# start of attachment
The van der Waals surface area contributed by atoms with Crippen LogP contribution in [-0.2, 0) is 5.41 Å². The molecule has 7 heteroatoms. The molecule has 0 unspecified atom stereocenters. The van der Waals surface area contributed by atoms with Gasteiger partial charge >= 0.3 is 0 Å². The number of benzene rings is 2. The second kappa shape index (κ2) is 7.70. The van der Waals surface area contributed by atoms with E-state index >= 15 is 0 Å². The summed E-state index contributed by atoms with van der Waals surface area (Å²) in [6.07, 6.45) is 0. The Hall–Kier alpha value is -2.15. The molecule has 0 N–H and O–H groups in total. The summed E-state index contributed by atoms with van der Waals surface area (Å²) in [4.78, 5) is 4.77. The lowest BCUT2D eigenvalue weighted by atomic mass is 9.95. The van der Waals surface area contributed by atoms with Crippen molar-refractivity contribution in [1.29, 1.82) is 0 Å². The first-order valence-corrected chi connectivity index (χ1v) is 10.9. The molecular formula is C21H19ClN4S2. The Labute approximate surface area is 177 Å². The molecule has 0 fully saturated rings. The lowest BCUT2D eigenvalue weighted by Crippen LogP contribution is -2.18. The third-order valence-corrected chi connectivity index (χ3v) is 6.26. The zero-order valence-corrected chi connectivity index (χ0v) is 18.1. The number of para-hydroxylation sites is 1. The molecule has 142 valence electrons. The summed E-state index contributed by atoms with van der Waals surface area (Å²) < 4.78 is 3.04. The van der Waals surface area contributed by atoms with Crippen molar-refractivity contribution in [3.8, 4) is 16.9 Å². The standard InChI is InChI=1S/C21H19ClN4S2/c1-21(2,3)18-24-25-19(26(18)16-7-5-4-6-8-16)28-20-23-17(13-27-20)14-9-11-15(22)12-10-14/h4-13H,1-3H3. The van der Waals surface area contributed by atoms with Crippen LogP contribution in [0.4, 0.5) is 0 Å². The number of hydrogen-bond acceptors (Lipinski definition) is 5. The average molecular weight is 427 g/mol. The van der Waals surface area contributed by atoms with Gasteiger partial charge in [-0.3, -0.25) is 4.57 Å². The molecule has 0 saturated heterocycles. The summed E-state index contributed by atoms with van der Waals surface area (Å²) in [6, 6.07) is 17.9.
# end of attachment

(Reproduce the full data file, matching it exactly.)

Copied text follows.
The van der Waals surface area contributed by atoms with Crippen LogP contribution in [-0.2, 0) is 5.41 Å². The molecule has 7 heteroatoms. The molecule has 0 unspecified atom stereocenters. The van der Waals surface area contributed by atoms with Gasteiger partial charge >= 0.3 is 0 Å². The number of benzene rings is 2. The second kappa shape index (κ2) is 7.70. The van der Waals surface area contributed by atoms with E-state index >= 15 is 0 Å². The summed E-state index contributed by atoms with van der Waals surface area (Å²) in [6.07, 6.45) is 0. The Hall–Kier alpha value is -2.15. The molecule has 0 N–H and O–H groups in total. The summed E-state index contributed by atoms with van der Waals surface area (Å²) in [4.78, 5) is 4.77. The lowest BCUT2D eigenvalue weighted by atomic mass is 9.95. The van der Waals surface area contributed by atoms with Crippen molar-refractivity contribution in [1.29, 1.82) is 0 Å². The first-order valence-corrected chi connectivity index (χ1v) is 10.9. The molecular formula is C21H19ClN4S2. The Labute approximate surface area is 177 Å². The molecule has 0 fully saturated rings. The lowest BCUT2D eigenvalue weighted by Crippen LogP contribution is -2.18. The third-order valence-corrected chi connectivity index (χ3v) is 6.26. The zero-order valence-corrected chi connectivity index (χ0v) is 18.1. The number of para-hydroxylation sites is 1. The molecule has 142 valence electrons. The summed E-state index contributed by atoms with van der Waals surface area (Å²) < 4.78 is 3.04. The van der Waals surface area contributed by atoms with Crippen molar-refractivity contribution in [3.8, 4) is 16.9 Å². The standard InChI is InChI=1S/C21H19ClN4S2/c1-21(2,3)18-24-25-19(26(18)16-7-5-4-6-8-16)28-20-23-17(13-27-20)14-9-11-15(22)12-10-14/h4-13H,1-3H3. The van der Waals surface area contributed by atoms with Crippen LogP contribution in [0.4, 0.5) is 0 Å². The number of hydrogen-bond acceptors (Lipinski definition) is 5. The average molecular weight is 427 g/mol. The van der Waals surface area contributed by atoms with Gasteiger partial charge in [-0.3, -0.25) is 4.57 Å². The molecule has 0 saturated heterocycles. The summed E-state index contributed by atoms with van der Waals surface area (Å²) in [6, 6.07) is 17.9.